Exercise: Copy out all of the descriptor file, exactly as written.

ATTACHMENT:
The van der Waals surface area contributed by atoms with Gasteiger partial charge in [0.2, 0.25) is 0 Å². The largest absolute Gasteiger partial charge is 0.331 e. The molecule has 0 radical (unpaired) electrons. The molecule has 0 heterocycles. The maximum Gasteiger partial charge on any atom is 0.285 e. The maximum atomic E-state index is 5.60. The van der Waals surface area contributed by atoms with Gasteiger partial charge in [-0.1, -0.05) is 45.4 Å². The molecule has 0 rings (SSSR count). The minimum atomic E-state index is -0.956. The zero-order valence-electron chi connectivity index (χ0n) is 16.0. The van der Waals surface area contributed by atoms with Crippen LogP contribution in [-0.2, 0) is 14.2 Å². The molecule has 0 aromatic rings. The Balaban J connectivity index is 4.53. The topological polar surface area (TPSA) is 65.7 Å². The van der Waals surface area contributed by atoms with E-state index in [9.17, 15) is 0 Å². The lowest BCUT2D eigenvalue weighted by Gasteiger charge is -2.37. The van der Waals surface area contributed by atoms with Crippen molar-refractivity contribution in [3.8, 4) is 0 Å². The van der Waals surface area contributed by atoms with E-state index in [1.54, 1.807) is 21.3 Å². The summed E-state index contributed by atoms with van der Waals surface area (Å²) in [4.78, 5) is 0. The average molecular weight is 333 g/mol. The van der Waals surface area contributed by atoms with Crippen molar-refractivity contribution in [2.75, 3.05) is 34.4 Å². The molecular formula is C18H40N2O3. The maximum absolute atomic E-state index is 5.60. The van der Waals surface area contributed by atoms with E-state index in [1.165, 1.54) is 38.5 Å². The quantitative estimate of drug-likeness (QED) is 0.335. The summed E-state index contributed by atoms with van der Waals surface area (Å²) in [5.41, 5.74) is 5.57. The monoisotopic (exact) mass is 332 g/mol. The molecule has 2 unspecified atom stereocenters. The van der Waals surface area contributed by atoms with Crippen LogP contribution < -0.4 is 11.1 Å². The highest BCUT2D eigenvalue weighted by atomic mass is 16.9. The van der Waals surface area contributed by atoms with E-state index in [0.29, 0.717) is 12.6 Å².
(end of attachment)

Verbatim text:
The van der Waals surface area contributed by atoms with Gasteiger partial charge in [0.2, 0.25) is 0 Å². The largest absolute Gasteiger partial charge is 0.331 e. The molecule has 0 radical (unpaired) electrons. The molecule has 0 heterocycles. The maximum Gasteiger partial charge on any atom is 0.285 e. The maximum atomic E-state index is 5.60. The van der Waals surface area contributed by atoms with Gasteiger partial charge in [-0.1, -0.05) is 45.4 Å². The molecule has 0 rings (SSSR count). The minimum atomic E-state index is -0.956. The zero-order valence-electron chi connectivity index (χ0n) is 16.0. The van der Waals surface area contributed by atoms with Crippen LogP contribution in [-0.2, 0) is 14.2 Å². The molecule has 0 aromatic rings. The Balaban J connectivity index is 4.53. The topological polar surface area (TPSA) is 65.7 Å². The van der Waals surface area contributed by atoms with E-state index in [9.17, 15) is 0 Å². The lowest BCUT2D eigenvalue weighted by Gasteiger charge is -2.37. The van der Waals surface area contributed by atoms with Crippen molar-refractivity contribution in [3.8, 4) is 0 Å². The van der Waals surface area contributed by atoms with E-state index in [1.54, 1.807) is 21.3 Å². The summed E-state index contributed by atoms with van der Waals surface area (Å²) in [4.78, 5) is 0. The average molecular weight is 333 g/mol. The van der Waals surface area contributed by atoms with Crippen molar-refractivity contribution in [2.75, 3.05) is 34.4 Å². The molecular formula is C18H40N2O3. The maximum absolute atomic E-state index is 5.60. The van der Waals surface area contributed by atoms with E-state index in [1.165, 1.54) is 38.5 Å². The quantitative estimate of drug-likeness (QED) is 0.335. The summed E-state index contributed by atoms with van der Waals surface area (Å²) in [5.41, 5.74) is 5.57. The monoisotopic (exact) mass is 332 g/mol. The molecule has 2 unspecified atom stereocenters. The van der Waals surface area contributed by atoms with Crippen LogP contribution < -0.4 is 11.1 Å². The highest BCUT2D eigenvalue weighted by atomic mass is 16.9. The van der Waals surface area contributed by atoms with E-state index in [0.29, 0.717) is 12.6 Å².